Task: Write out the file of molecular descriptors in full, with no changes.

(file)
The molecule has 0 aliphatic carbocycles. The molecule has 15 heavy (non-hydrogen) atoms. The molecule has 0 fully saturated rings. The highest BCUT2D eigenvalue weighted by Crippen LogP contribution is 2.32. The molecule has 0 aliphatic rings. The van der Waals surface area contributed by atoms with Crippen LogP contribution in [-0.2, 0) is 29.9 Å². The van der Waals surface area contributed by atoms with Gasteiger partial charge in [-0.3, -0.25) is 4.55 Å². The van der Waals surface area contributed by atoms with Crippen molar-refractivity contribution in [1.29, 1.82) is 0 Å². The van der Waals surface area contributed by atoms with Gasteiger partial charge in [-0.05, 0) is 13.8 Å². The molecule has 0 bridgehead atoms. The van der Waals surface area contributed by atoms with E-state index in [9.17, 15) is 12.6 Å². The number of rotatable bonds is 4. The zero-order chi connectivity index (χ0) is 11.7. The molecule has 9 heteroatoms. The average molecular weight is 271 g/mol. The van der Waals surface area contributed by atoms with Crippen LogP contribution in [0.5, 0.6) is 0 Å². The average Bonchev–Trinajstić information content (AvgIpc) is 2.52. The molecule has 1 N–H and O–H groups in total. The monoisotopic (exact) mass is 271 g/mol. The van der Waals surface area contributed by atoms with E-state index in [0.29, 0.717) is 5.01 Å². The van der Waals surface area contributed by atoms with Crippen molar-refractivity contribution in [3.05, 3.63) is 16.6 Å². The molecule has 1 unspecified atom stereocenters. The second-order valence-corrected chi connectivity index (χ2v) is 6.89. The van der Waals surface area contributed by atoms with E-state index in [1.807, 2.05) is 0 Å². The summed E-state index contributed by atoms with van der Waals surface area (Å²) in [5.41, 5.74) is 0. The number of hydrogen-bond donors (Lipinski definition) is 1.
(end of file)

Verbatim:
The molecule has 0 aliphatic carbocycles. The molecule has 15 heavy (non-hydrogen) atoms. The molecule has 0 fully saturated rings. The highest BCUT2D eigenvalue weighted by Crippen LogP contribution is 2.32. The molecule has 0 aliphatic rings. The van der Waals surface area contributed by atoms with Crippen LogP contribution in [-0.2, 0) is 29.9 Å². The van der Waals surface area contributed by atoms with Gasteiger partial charge in [-0.3, -0.25) is 4.55 Å². The van der Waals surface area contributed by atoms with Crippen molar-refractivity contribution in [1.29, 1.82) is 0 Å². The van der Waals surface area contributed by atoms with Gasteiger partial charge in [-0.05, 0) is 13.8 Å². The molecule has 0 bridgehead atoms. The van der Waals surface area contributed by atoms with E-state index in [9.17, 15) is 12.6 Å². The number of rotatable bonds is 4. The zero-order chi connectivity index (χ0) is 11.7. The molecule has 9 heteroatoms. The average molecular weight is 271 g/mol. The van der Waals surface area contributed by atoms with Crippen LogP contribution in [0.5, 0.6) is 0 Å². The average Bonchev–Trinajstić information content (AvgIpc) is 2.52. The molecule has 1 N–H and O–H groups in total. The monoisotopic (exact) mass is 271 g/mol. The van der Waals surface area contributed by atoms with E-state index in [0.29, 0.717) is 5.01 Å². The van der Waals surface area contributed by atoms with Crippen molar-refractivity contribution in [3.05, 3.63) is 16.6 Å². The molecule has 1 unspecified atom stereocenters. The second-order valence-corrected chi connectivity index (χ2v) is 6.89. The van der Waals surface area contributed by atoms with E-state index in [1.807, 2.05) is 0 Å². The summed E-state index contributed by atoms with van der Waals surface area (Å²) in [5.41, 5.74) is 0. The number of hydrogen-bond donors (Lipinski definition) is 1.